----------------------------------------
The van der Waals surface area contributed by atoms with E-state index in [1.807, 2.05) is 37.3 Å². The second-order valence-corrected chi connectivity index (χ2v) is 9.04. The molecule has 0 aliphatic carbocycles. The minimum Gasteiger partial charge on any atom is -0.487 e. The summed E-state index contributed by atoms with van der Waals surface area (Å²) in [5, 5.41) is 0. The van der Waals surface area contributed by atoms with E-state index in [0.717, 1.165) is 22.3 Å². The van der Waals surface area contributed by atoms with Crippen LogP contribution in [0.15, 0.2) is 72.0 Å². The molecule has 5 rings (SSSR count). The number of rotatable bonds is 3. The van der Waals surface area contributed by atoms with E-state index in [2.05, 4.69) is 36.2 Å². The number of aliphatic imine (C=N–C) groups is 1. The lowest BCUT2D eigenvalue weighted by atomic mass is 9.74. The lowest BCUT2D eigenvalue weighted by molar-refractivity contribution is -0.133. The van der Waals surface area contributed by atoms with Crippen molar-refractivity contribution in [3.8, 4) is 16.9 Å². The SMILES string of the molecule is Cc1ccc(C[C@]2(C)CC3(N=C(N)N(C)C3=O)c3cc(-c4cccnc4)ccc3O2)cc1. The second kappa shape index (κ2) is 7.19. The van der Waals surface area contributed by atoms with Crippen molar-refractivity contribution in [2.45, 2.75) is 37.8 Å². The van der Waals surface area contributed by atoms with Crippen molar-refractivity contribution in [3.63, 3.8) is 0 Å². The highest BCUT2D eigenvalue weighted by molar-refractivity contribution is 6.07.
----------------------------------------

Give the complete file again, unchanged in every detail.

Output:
The van der Waals surface area contributed by atoms with E-state index in [1.807, 2.05) is 37.3 Å². The second-order valence-corrected chi connectivity index (χ2v) is 9.04. The molecule has 0 aliphatic carbocycles. The minimum Gasteiger partial charge on any atom is -0.487 e. The summed E-state index contributed by atoms with van der Waals surface area (Å²) in [5, 5.41) is 0. The van der Waals surface area contributed by atoms with E-state index in [0.717, 1.165) is 22.3 Å². The van der Waals surface area contributed by atoms with Crippen LogP contribution in [0.15, 0.2) is 72.0 Å². The molecule has 5 rings (SSSR count). The number of rotatable bonds is 3. The van der Waals surface area contributed by atoms with E-state index in [2.05, 4.69) is 36.2 Å². The number of aliphatic imine (C=N–C) groups is 1. The lowest BCUT2D eigenvalue weighted by atomic mass is 9.74. The lowest BCUT2D eigenvalue weighted by molar-refractivity contribution is -0.133. The van der Waals surface area contributed by atoms with Crippen molar-refractivity contribution in [3.8, 4) is 16.9 Å². The SMILES string of the molecule is Cc1ccc(C[C@]2(C)CC3(N=C(N)N(C)C3=O)c3cc(-c4cccnc4)ccc3O2)cc1. The second kappa shape index (κ2) is 7.19. The van der Waals surface area contributed by atoms with Crippen molar-refractivity contribution in [2.45, 2.75) is 37.8 Å². The van der Waals surface area contributed by atoms with Crippen molar-refractivity contribution in [3.63, 3.8) is 0 Å². The highest BCUT2D eigenvalue weighted by molar-refractivity contribution is 6.07.